This week, the Michigan Board of Education voted 6-2 to adopt guidelines to protect LGBTQ students. The controversial move took place after roughly 60 people spent several hours passionately debating for the change.
Many of the public speakers cried, hugged, and took pictures after the meeting. Riley O'Brien, a transgender senior at Skyline High School in Ann Arbor, said he was excited about the decision.
Another 12th-grade student, Mack Rasmussen, who attends Pioneer High School in Ann Arbor, said he felt validated, reports Lori Higgens of the Detroit Free Press.
The debate included proponents who argued that the new guidelines would keep students from being bullied and would even save lives. But the board also heard from opponents who asserted that the guidelines were an "illegal interpretation of federal law" and do not support the beliefs of many residents of the state.
The two oppositional votes were made by Republicans Eileen Weiser of Ann Arbor and Richard Zelle of Dearborn.
"No paper is going to change hearts, minds and practices in schools," said Weiser, who has expressed concerned about statistics showing that bullying is a widespread problem in Michigan schools for all students, not just LGBTQ students.
The policy was created in March, revised in August, and included instructions concerning the use of restrooms, staff training to handle issues facing LGBTQ students, and support for clubs and alliances designed for these students. The new rules also include encouragement for educators to refer to the young person's name of choice and support his or her gender identity preference when at school.
Critics of the guidelines say that many of the directives leave students' parents "out of the equation." But, included in the instructions is the clear statement that parents' involvement is critical, and the inclusion of parents must be balanced with the safety of the kids.
Mari Brighe, writing for the Advocate, reports that Emily Dievendorf, interim president of the Lansing Association for Human Rights and former executive director of Equality Michigan, said:
"We endured hours of the same vile hate speech today that we have in past meetings of the Michigan State Board of Education, and from a multitude of speakers claiming to represent faith, love, and acceptance. It was painful for the LGBTQ in attendance, many of whom were youth, and those allies who came to support us."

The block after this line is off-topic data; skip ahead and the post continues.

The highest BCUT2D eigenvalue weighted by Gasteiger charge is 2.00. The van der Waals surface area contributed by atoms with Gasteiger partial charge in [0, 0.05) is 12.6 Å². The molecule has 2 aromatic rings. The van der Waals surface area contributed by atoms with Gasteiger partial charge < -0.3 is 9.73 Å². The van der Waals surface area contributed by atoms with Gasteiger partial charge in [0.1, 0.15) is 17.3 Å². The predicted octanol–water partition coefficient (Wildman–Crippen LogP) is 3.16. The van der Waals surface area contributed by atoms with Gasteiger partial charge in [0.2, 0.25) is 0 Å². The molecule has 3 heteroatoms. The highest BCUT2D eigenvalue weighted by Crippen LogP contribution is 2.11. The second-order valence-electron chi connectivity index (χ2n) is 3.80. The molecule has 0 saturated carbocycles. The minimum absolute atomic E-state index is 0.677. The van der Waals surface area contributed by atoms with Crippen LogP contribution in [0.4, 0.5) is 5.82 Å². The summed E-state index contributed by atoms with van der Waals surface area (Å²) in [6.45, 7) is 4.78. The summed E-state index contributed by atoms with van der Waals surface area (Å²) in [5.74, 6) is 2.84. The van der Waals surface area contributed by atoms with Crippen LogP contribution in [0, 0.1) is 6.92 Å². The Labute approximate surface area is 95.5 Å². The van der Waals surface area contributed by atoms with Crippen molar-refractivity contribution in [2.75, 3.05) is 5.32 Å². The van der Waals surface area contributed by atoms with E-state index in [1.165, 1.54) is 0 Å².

Equality Michigan Executive Director Stephanie White praised the Michigan Board of Education for putting the needs and wellbeing of the state's pupils before anything else.
Michigan Attorney General Bill Schuette is part of a 20-state group of officials currently suing the Obama administration over US Department of Education interpretations of the federal law that bans sex discrimination in education and recommends that schools allow transgender students to use bathrooms and locker rooms that correspond to their gender identity, known as Title IX.
The Associated Press' David Eggert reports that the Michigan High School Athletic Association Executive Director Jack Roberts said this week that the MHSAA rules do not allow boys to join girls' teams in state tournaments. Therefore, said Roberts, the association will make eligibility determinations "on a fact-driven, case-by-case basis."
"The intent is to provide as much opportunity as possible for transgender students without reducing overall opportunities for females in competitive athletics," Roberts said.
The approval of the guidelines does not mean that schools will be forced to follow the recommendations. However, the result of the referendum is that all students will be given the right to learn no matter their name, gender, or their choice of a bathroom.
A recent study, according to Alexandra Ilitch of WLNS-TV, found that Michigan was the worst state in the union for bullying. President Obama and the Michigan Board of Education have stated they want to change this statistic.